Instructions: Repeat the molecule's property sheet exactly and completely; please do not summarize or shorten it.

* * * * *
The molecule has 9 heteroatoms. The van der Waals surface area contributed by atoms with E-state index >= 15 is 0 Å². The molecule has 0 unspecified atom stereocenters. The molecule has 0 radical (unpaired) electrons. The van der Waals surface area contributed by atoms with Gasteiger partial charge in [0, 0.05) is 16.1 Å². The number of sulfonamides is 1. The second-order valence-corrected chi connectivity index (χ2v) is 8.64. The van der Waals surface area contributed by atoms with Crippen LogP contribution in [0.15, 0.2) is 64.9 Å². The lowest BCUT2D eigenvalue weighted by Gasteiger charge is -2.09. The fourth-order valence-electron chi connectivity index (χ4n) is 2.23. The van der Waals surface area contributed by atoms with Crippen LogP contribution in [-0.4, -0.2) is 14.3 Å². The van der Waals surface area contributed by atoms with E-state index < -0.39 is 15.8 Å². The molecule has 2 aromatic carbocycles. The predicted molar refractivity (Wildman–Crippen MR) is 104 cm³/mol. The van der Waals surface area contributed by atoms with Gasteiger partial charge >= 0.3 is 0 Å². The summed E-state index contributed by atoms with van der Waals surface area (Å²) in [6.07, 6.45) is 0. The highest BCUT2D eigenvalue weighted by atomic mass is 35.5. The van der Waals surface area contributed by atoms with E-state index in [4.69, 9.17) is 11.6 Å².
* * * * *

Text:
The molecule has 9 heteroatoms. The van der Waals surface area contributed by atoms with E-state index >= 15 is 0 Å². The molecule has 0 unspecified atom stereocenters. The molecule has 0 radical (unpaired) electrons. The van der Waals surface area contributed by atoms with Gasteiger partial charge in [0, 0.05) is 16.1 Å². The number of sulfonamides is 1. The second-order valence-corrected chi connectivity index (χ2v) is 8.64. The van der Waals surface area contributed by atoms with Crippen LogP contribution in [0.15, 0.2) is 64.9 Å². The lowest BCUT2D eigenvalue weighted by Gasteiger charge is -2.09. The fourth-order valence-electron chi connectivity index (χ4n) is 2.23. The van der Waals surface area contributed by atoms with Crippen LogP contribution in [-0.4, -0.2) is 14.3 Å². The van der Waals surface area contributed by atoms with E-state index < -0.39 is 15.8 Å². The molecule has 2 aromatic carbocycles. The predicted molar refractivity (Wildman–Crippen MR) is 104 cm³/mol. The van der Waals surface area contributed by atoms with Gasteiger partial charge >= 0.3 is 0 Å². The summed E-state index contributed by atoms with van der Waals surface area (Å²) in [6.07, 6.45) is 0. The highest BCUT2D eigenvalue weighted by atomic mass is 35.5. The van der Waals surface area contributed by atoms with E-state index in [4.69, 9.17) is 11.6 Å².